CAP Code changes to reflect GDPR

CAP Code changes to reflect GDPR

First ICO significant fines for data breaches of GDPR


The Committee of Advertising Practice (CAP) who is responsible for the UK Code of Non-broadcast Advertising and Direct & Promotional Marketing (CAP Code), announced changes to the CAP Code on 6 November. The changes, to take effect immediately, come after a consultation and informal discussions with the Information Commissioner’s Office (ICO) to align the CAP Code with the new data protection regime of the General Data Protection Regulation (GDPR).


Prior to GDPR being in force, rules in the CAP Code relating to data protection were found in Section 10 and Appending 3 (which were suspended from 25 May). These rules were generally characterised by CAP as rules that relate to ‘pure data protection matters’ or data protection issues with a marketing dimension.

The consultation considered and ultimately approved the following changes to the CAP Code:

  1. Removal of rules in section 10 relating to “pure data protection matters”, as it is unlikely that the Advertising Standards Authority (ASA) is the appropriate body to regulate such matters. The ICO would be the appropriate body in that case.
  2. Amending Section 10 to ensure that marketing-related rules reflect the GDPR.
  3. Removal of Appendix 3 (Online behavioural advertising) and instead regulate it within the revised Section 10.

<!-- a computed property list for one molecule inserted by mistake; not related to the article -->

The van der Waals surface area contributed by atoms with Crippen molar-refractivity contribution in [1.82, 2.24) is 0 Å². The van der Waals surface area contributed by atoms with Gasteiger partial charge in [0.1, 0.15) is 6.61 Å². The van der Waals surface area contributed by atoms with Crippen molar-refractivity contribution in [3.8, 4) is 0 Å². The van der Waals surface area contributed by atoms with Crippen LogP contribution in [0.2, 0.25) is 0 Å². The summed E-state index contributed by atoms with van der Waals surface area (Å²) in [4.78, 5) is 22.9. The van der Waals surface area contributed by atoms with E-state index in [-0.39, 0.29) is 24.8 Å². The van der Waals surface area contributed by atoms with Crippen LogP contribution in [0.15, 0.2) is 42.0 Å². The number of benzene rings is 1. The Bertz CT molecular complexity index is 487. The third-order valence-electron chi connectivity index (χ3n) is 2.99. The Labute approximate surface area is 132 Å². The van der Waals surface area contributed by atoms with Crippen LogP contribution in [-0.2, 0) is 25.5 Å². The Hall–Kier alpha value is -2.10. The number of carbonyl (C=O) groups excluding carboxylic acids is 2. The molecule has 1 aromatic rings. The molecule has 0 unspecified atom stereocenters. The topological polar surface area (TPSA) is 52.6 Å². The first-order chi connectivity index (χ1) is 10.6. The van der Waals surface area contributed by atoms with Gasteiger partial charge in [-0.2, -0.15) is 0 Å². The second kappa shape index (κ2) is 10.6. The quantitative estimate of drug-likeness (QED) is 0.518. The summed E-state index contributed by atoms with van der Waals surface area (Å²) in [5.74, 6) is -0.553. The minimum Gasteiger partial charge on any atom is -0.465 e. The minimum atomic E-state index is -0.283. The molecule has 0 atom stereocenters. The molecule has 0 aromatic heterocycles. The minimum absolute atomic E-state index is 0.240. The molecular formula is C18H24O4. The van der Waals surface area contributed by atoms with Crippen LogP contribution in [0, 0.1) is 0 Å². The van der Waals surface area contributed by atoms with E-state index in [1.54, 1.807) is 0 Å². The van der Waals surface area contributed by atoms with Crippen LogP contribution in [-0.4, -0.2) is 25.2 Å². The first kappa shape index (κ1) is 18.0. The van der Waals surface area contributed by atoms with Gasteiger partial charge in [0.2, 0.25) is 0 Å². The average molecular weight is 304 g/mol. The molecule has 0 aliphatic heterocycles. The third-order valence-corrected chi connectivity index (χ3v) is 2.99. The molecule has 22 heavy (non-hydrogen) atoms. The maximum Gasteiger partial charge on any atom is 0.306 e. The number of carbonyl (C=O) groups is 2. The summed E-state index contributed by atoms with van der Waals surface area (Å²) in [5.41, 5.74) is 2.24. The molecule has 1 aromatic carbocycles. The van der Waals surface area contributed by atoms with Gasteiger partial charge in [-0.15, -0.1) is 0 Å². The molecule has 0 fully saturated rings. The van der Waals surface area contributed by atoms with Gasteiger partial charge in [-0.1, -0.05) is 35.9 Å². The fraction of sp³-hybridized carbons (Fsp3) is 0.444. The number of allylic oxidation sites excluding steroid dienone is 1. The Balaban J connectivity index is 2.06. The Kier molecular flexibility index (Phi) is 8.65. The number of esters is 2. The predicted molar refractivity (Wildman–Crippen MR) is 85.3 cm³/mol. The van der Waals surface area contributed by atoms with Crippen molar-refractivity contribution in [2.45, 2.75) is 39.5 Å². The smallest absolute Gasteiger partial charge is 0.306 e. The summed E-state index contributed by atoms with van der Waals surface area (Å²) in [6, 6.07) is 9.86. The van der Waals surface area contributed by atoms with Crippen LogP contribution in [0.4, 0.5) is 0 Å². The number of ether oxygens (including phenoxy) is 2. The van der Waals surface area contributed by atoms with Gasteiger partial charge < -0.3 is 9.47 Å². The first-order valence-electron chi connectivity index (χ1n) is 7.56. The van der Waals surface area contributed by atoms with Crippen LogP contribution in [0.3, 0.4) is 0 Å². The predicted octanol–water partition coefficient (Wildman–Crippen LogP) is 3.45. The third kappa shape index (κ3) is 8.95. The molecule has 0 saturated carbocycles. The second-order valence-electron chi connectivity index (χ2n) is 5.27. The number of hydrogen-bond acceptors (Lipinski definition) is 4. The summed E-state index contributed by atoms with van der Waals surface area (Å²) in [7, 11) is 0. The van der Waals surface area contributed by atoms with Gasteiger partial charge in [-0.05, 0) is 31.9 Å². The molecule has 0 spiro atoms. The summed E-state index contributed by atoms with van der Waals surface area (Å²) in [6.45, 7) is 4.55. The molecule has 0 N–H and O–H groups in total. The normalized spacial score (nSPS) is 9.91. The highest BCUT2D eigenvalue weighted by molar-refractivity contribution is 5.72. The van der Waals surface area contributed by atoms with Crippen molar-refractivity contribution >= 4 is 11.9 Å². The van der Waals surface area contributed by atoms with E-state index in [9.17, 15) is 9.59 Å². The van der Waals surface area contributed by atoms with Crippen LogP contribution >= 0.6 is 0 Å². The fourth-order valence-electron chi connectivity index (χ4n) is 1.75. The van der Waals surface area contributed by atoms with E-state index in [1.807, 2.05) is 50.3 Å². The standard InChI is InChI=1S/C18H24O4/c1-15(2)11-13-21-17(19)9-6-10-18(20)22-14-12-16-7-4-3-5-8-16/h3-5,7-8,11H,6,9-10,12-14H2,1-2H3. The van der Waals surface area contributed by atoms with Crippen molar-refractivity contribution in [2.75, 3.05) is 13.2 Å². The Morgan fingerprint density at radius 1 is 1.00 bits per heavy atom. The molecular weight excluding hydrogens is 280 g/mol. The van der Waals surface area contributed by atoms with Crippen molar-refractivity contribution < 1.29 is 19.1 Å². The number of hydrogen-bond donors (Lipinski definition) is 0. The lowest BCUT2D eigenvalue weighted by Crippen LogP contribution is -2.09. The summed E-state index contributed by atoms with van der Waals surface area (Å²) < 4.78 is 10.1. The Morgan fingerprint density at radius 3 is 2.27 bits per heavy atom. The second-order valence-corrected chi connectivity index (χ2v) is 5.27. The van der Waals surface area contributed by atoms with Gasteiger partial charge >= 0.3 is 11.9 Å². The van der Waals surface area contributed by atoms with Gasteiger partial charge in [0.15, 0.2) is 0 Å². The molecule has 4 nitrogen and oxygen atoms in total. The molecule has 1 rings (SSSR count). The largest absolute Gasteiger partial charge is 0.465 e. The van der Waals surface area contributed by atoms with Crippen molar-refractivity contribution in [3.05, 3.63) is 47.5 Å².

Section 10 now includes new definitions for “consent”, “personal data”, “marketers”, “controllers” and “special categories of data” and a requirement to provide information to data subjects about the processing of their personal data (i.e. by way of a privacy notice).

Other notable changes include;

  • a restriction on making persistent and unwanted marketing communications;
  • personal data must not be processed in a way not compatible with the original purpose for which the data was obtained;
  • consent must be obtained in order to send marketing communications or must be able to demonstrate that any processing of personal data that is not reliant on consent is necessary for the purpose of a legitimate interest;
  • must “do everything reasonable to ensure that anyone who has been notified to them as dead is not contacted again”;
  • suppression files should be maintained to ensure that no marketing communications are sent to individuals who do not wish to receive such communications; and
  • CAP has agreed to use the Direct Marketing Commission, who is an independent watchdog, as an expert panel to provide advice to CAP and the ASA where direct marketing is being undertaken by marketers using legitimate interest as their basis for processing.


These changes are broadly in line with the current requirements of data protection legislation and should not impose any noticeably different or significantly enhanced compliance requirements. However, marketers should be aware of the ASA’s power to refer matters to other regulatory bodies. This was highlighted by ICO’s attitude in their consultations with CAP, suggesting that there is benefit in CAP’s self-regulation of marketing-related data protection matters.

It is noted that the ASA is likely to deal with matters informally in the first six months, however they may tackle some cases more formally where it is in the public interest or where it is deemed required by it or other regulatory bodies. A further review of the CAP Code is also expected when the new Regulation on Privacy and Electronic Communications comes into force. 

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